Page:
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Master Stockpicker Peter Lynch: If You Only Invest in an Index, You’ll Never Beat It

Master Stockpicker Peter Lynch: If You Only Invest in an Index, You’ll Never Beat It

By Leslie P. Norton
Updated Dec. 20, 2019 4:24 pm ET / Original Dec. 20, 2019 3:34 pm ET
Photograph by Heather Sten

“Invest in what you know.” Those five simple words from Peter Lynch helped launch a nation of stockpickers.

His advice—along with his 13 years running the Fidelity Magellan fund (ticker: FMAGX) with great success—led to investment banter at cocktail parties, cab drivers doling out stock tips, and the rise of the star fund manager. Lynch still holds one of the greatest track records—an astonishing 29% annualized return from 1977 until 1990—nearly double what the S&P 500 index produced in the same period.


  • edited December 2019
    Those five simple words from Peter Lynch helped launch a nation of stockpickers.” LOL

    I’m not a Barron’s subscriber at present. Could only get as far as: “Underlying Lynch’s success was a sunny belief ...“ Does it get even better? These types of articles strike me as the kind you typically see near a market top. Folks weren’t writing about “sunny beliefs” or “beating the index” as 2009 dawned.

    I will agree that Lynch is one smart dude - and an excellent self-promoter as well. His skills - and a lot of good luck - ramped up Magellan’s returns. To suggest that anyone who tries to copy Lynch’s approach can become fabulously rich is laughable at best; misguided / harmful at worst.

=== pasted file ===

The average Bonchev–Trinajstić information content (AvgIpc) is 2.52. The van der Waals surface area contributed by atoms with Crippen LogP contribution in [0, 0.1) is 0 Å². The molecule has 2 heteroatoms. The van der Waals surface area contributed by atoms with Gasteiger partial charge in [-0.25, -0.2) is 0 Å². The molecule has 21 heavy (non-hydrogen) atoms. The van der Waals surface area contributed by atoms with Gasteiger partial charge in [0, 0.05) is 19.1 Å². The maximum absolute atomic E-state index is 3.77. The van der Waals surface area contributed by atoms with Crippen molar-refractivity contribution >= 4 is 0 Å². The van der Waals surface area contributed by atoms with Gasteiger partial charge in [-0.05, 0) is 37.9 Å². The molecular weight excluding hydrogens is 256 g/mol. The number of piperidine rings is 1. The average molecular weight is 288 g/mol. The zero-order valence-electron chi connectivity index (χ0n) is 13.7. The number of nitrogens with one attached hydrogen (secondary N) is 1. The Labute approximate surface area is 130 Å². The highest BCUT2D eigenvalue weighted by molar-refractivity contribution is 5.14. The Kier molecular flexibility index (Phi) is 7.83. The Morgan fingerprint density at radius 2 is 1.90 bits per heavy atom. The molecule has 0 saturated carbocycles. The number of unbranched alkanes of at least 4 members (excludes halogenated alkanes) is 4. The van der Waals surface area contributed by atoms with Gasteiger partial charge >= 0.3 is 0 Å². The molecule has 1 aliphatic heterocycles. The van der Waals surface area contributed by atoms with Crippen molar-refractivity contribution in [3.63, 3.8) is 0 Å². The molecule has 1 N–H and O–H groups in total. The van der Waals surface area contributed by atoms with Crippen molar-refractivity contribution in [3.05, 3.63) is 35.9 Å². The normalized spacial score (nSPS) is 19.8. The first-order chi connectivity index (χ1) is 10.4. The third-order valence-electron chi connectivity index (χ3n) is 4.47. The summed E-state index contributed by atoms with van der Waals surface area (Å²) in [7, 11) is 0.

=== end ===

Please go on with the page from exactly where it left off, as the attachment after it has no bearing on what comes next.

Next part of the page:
• I've been subscribing to Barrons the past 6 months or so. I like it a lot. Just finished reading this article in my paper copy. It was a very good article about the man himself, not self promotional at all. No suggestion that any one can do it.
  • I tend to agree with hank. Peter Lynch was an outstanding money manager of Fidelity Magellan fund in the 80's. He managed to outperform the S&P index for a number of the years. He left his money manager role and took on other duties while staying at Fidelity. Since then Magellan have had a number of managers and the fund never recovered the old glory. I say that was a lot of luck and the timeframe of the 80's before the digital age when information was not readily available to the general public.

    If you read Peter Lynch's books, they are all about how he outdo the market. Quite a contrast if you read Warren Buffet's books.
  • Hello All. If your goal is to "beat the market" then you will have to do as he says. But there is more to investing than beating the market. Such as investing for income. Personally I have a combo approach in the equity arena. Mostly index ETFs and a more aggressive managed equity OEF. While Lynch is a legend sometimes these high flyers get full of themselves.
  • I am grateful for learning about mutual thrifts from reading one of Peter Lynch's books many years ago. He listed a large number of these thrifts (usually savings and loans) in his book. I was also able to identify around 100 more on my own, and as a result I went on a mission of becoming a depositor/part owner of several thrifts that eventually went public, offering their depositors the opportunity to participate in their IPOs. I never lost money on any of these IPOs. Thank you, Peter Lynch. (Unfortunately, this game has essentially run its course now that only a handful have not gone public.)
  • But the proviso to his statement is: If you only index, you'll never lag the market by more than a sliver or not at all if you buy a now free index fund. The vast majority of managers and would-be stockpickers lag by a lot more than that.
  • exactly: the converse
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